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An Insider’s Look at One of the World’s Most Expensive Hotel Suites

By Aislyn Greene

Mar 5, 2019

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High art for high rollers: The Damien Hirst–designed suite at the Palms casino in Las Vegas is open for stays.

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New reasons to go to Vegas this spring: Lady Gaga’s Enigma residency, Roy Choi’s buzzy Korean fusion restaurant, and the renovated Palms casino, which now contains one of the largest hotel collections of modern art in the world.

On March 1, the hotel unveiled the Empathy Suite, its latest collaboration with Damien Hirst, the contemporary artist known for his provocative installations exploring life and death and his Warholian pop art (at its peak, Hirst's production studio employed 250 people).

Hirst—whose work is displayed throughout the property—partnered with the architectural firm Bentel & Bentel to turn the 9,000-square-foot suite into a kaleidoscopic ode to his most familiar themes. There are original works (including a shark installation) and designed elements (pill-covered wallpaper and a butterfly-tiled pool). It’s one of the final pieces of a $690 million remodel—helmed by billionaire art collectors and Vegas fight promoters Frank and Lorenzo Fertitta—that transformed the space into an art lover’s dream. At $100,000 per night, the two-bedroom, two-story suite, is the world’s most expensive according to the hotel. With room to host more than 100 people, the suite is reserved for million-dollar casino players, or those who want the bragging rights of spending a weekend in a space designed by a giant of contemporary art.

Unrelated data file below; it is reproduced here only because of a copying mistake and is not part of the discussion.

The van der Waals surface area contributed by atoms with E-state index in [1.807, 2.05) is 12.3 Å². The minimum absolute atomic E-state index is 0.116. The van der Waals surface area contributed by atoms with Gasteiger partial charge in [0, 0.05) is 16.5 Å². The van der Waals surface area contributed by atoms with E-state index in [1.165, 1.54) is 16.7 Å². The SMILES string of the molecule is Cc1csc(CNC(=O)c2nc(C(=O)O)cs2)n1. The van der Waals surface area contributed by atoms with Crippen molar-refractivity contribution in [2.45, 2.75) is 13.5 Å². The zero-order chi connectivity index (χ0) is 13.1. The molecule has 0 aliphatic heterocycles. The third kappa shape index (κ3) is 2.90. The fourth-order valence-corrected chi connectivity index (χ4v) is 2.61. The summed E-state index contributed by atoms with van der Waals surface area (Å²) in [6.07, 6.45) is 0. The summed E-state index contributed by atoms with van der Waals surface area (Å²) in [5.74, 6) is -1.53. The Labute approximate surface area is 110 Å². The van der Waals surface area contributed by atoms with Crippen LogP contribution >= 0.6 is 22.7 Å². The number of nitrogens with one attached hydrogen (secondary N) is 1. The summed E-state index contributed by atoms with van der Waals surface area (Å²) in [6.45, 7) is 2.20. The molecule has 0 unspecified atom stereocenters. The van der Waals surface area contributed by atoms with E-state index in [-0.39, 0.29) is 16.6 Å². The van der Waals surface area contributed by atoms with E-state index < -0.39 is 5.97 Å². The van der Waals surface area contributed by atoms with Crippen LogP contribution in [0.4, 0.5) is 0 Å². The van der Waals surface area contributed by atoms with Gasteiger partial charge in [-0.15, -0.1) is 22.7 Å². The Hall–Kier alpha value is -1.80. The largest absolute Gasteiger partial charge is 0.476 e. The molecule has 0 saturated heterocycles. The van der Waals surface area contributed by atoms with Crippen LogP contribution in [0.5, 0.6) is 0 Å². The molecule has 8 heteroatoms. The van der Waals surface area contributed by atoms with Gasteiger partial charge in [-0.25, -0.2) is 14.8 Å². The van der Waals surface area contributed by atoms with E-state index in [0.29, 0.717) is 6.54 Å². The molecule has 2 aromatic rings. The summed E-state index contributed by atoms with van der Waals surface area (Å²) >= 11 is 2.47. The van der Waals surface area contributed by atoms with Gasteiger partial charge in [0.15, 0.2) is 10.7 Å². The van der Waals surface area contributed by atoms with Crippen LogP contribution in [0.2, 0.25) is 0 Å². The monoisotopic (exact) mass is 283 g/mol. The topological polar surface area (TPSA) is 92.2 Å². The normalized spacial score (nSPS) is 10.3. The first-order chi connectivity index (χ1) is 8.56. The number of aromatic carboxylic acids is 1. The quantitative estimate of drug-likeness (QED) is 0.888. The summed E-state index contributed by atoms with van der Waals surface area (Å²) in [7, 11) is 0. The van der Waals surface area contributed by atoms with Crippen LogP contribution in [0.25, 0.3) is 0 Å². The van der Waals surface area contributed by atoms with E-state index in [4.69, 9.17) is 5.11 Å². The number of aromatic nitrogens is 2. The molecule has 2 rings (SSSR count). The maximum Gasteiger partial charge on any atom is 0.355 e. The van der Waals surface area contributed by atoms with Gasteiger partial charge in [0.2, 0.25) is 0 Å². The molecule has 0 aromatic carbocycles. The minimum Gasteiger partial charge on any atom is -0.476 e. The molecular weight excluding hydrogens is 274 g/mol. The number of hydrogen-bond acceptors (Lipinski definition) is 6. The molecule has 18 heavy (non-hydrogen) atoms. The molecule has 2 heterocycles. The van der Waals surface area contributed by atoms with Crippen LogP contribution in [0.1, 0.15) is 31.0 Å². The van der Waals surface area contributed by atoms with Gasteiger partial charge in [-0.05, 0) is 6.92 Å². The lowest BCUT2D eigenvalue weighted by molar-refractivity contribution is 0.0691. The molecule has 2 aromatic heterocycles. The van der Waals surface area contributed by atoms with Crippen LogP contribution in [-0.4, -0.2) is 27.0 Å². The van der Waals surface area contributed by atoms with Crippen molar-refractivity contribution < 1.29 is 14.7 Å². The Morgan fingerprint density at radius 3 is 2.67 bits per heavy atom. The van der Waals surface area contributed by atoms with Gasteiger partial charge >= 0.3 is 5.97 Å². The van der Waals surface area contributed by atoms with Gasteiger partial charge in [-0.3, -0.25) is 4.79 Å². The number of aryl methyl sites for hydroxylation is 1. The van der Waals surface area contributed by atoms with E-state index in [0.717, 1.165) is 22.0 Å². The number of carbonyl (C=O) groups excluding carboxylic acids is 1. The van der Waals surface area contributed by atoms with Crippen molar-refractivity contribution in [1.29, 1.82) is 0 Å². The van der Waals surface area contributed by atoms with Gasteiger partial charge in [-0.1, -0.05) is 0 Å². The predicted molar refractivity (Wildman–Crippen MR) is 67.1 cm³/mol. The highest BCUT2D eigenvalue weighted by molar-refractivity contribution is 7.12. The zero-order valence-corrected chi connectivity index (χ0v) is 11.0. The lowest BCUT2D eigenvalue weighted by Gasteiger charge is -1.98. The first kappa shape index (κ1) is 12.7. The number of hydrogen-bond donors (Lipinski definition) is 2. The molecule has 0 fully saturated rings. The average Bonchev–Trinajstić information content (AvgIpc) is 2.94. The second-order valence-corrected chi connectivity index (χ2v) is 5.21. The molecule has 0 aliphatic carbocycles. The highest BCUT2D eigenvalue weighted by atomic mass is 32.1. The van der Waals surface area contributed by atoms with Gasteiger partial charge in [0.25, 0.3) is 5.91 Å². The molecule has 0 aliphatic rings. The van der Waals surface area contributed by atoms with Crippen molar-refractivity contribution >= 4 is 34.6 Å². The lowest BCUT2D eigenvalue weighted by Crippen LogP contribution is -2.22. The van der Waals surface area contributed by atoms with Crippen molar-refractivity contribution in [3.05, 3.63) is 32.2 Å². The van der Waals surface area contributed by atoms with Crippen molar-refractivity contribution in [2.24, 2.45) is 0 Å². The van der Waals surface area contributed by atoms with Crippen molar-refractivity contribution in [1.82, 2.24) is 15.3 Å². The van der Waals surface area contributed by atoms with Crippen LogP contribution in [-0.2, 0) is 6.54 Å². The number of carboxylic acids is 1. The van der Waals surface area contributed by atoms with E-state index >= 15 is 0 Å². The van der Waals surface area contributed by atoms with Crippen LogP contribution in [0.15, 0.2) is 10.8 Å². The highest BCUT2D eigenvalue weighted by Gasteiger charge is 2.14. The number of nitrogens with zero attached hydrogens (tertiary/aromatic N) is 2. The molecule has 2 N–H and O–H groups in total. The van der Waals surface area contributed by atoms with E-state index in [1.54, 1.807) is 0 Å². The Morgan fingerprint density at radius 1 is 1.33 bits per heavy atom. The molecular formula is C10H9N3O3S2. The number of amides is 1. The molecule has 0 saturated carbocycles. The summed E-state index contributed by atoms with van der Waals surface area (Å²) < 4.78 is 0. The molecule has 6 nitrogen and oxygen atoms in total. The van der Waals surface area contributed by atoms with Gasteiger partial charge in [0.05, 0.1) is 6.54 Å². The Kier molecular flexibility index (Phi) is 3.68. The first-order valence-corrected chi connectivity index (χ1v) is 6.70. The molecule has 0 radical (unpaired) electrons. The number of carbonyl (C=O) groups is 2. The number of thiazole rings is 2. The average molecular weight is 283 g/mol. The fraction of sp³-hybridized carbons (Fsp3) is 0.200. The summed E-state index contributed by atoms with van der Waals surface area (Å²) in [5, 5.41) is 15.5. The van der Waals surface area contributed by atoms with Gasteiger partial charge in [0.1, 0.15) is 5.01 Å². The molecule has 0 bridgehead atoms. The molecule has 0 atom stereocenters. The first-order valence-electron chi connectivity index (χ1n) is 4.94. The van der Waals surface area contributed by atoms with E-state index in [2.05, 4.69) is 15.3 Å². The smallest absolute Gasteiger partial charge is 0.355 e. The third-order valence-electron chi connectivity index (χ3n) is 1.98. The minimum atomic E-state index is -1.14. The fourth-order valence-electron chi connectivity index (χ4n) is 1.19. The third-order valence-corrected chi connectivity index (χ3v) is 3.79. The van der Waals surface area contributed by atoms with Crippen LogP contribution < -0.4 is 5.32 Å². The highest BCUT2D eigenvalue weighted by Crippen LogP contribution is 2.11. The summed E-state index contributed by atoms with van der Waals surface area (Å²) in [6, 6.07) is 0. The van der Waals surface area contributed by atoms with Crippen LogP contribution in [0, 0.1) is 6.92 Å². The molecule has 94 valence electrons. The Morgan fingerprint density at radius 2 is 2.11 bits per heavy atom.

The suite boasts a phenomenal view of the Vegas strip.
If you’re not looking to drop six figures on a hotel room, there are plenty of other ways you can engage with art in the Palms. The nearly 95,000-square-foot casino holds hundreds of pieces of modern art, much of it sourced from the Fertittas’ personal collection. Travelers are welcomed with a Mylar balloon–like installation spelling out “PALMS” from the Brooklyn-based artist Adam Parker Smith. A dreamy collaboration from light artist Olivia Steele and photographer Keegan Gibbs hangs above the reception desk.


From there, the treasure hunt continues with Open Your Hands, a graphic, cheerful acrylic painting from Takashi Murakami, which ushers you to the elevator bank of the Fantasy Towers. In the Pearl theater, you can take in an ’80s-esque street art mural from Felipe Pantone before filing into “Til Death Do Us Part,” an 800-square-foot working chapel from Joshua Vides (his riff on the city’s iconic Little White Wedding Chapel). Hirst alone has 15 pieces in the hotel, including two black-and-white paintings bookending a Warhol in the Scotch 80 Prime steakhouse, and one of his shark triptychs, The Unknown (Explored, Explained, Exploded), which swims above the Unknown bar in the heart of the casino.

There’s more to come when the Palms celebrates the grand opening of the final phase of the nearly three-year makeover, April 5-7. Until then, here are the highlights of the new suite.

A very different kind of Vegas shark welcomes visitors into the suite.